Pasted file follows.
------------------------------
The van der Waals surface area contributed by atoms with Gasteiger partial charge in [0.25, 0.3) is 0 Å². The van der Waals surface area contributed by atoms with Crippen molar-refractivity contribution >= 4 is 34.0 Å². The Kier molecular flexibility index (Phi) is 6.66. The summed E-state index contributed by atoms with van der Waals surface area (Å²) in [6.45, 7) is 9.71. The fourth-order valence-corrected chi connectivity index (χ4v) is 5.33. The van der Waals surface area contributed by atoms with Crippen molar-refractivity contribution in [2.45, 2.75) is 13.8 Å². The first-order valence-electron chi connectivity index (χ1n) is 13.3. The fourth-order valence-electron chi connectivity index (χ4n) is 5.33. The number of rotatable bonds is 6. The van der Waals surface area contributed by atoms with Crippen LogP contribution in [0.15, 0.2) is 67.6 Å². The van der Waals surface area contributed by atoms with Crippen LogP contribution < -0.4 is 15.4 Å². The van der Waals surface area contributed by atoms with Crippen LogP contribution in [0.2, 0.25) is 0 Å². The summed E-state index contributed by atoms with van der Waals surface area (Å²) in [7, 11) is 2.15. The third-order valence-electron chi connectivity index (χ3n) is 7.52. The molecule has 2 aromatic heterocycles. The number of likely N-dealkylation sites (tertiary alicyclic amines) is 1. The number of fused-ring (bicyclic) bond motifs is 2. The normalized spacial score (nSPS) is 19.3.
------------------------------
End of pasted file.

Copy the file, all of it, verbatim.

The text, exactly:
The van der Waals surface area contributed by atoms with Gasteiger partial charge in [0.25, 0.3) is 0 Å². The van der Waals surface area contributed by atoms with Crippen molar-refractivity contribution >= 4 is 34.0 Å². The Kier molecular flexibility index (Phi) is 6.66. The summed E-state index contributed by atoms with van der Waals surface area (Å²) in [6.45, 7) is 9.71. The fourth-order valence-corrected chi connectivity index (χ4v) is 5.33. The van der Waals surface area contributed by atoms with Crippen molar-refractivity contribution in [2.45, 2.75) is 13.8 Å². The first-order valence-electron chi connectivity index (χ1n) is 13.3. The fourth-order valence-electron chi connectivity index (χ4n) is 5.33. The number of rotatable bonds is 6. The van der Waals surface area contributed by atoms with Crippen LogP contribution in [0.15, 0.2) is 67.6 Å². The van der Waals surface area contributed by atoms with Crippen LogP contribution < -0.4 is 15.4 Å². The van der Waals surface area contributed by atoms with Crippen LogP contribution in [0.2, 0.25) is 0 Å². The summed E-state index contributed by atoms with van der Waals surface area (Å²) in [7, 11) is 2.15. The third-order valence-electron chi connectivity index (χ3n) is 7.52. The molecule has 2 aromatic heterocycles. The number of likely N-dealkylation sites (tertiary alicyclic amines) is 1. The number of fused-ring (bicyclic) bond motifs is 2. The normalized spacial score (nSPS) is 19.3.